There used to be talk of marrying her to this minor noble or that, but when Cardinal della Rovere comes to Naples, searching for aid and ranting about the new Borgia Pope, it becomes apparent they can aim higher. All of the Popes within living memory have had bastards, including the good Cardinal's late uncle, who made him a cardinal, but Rodrigo Borgia, who has named himself Alexander VI, is the first to not even bother with disguising the fact anymore; on the contrary, he glories in his offspring, and while della Rovere fumes about the corruption that allows the Pope to make one son a Cardinal and another the Gonfaloniere of the Roman Army and a duke to boot, the idea takes ever firmer form: why not marry one of the Pope's bastard sons? He has to keep her brother on the throne then, and as for Sancia herself, she will never lack for riches. It will be better than any other alliance in Christendom. Dukedoms, kingdoms even can fall into poverty. The Church never can. There will always be revenues paid for by the faithful. And as the daughter-in-law of the Pope, these will be her oysters to swallow.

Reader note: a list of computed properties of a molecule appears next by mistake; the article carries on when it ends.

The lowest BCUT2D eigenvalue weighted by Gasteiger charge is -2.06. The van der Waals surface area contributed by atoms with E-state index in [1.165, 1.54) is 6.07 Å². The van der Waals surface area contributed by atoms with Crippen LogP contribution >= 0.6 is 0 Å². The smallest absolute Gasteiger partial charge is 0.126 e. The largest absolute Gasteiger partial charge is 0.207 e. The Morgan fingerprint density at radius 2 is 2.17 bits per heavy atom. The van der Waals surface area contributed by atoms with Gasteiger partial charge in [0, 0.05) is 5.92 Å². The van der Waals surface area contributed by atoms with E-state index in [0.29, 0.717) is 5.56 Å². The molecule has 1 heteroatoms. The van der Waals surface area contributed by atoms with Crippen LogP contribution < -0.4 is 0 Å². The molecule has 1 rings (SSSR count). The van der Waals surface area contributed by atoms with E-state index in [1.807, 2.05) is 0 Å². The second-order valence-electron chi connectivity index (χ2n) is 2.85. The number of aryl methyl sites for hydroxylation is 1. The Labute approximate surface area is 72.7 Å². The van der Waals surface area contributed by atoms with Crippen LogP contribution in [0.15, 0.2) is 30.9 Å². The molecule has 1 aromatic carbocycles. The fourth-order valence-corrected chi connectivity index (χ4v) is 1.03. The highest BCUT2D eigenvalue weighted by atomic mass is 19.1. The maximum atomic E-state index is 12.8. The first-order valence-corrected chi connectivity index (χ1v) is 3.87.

Sancia's mother, Trogia Gazzella, is fat now, but the lines on her face are those of laughter, which is no little thing considering Ferrante believes in holding his friends close and his enemies closer, and would not have left a little thing like a shared daughter stop him from killing her if he had felt like doing so. Trogia had no family and no other influence to protect her. "Never think of tomorrow," she advised her daughter the last time Sancia saw her, which was years ago. "You could die tomorrow. Be merry today, take what you can get, and make men laugh. Maybe you'll survive and maybe you won't, but you'll have been happy. "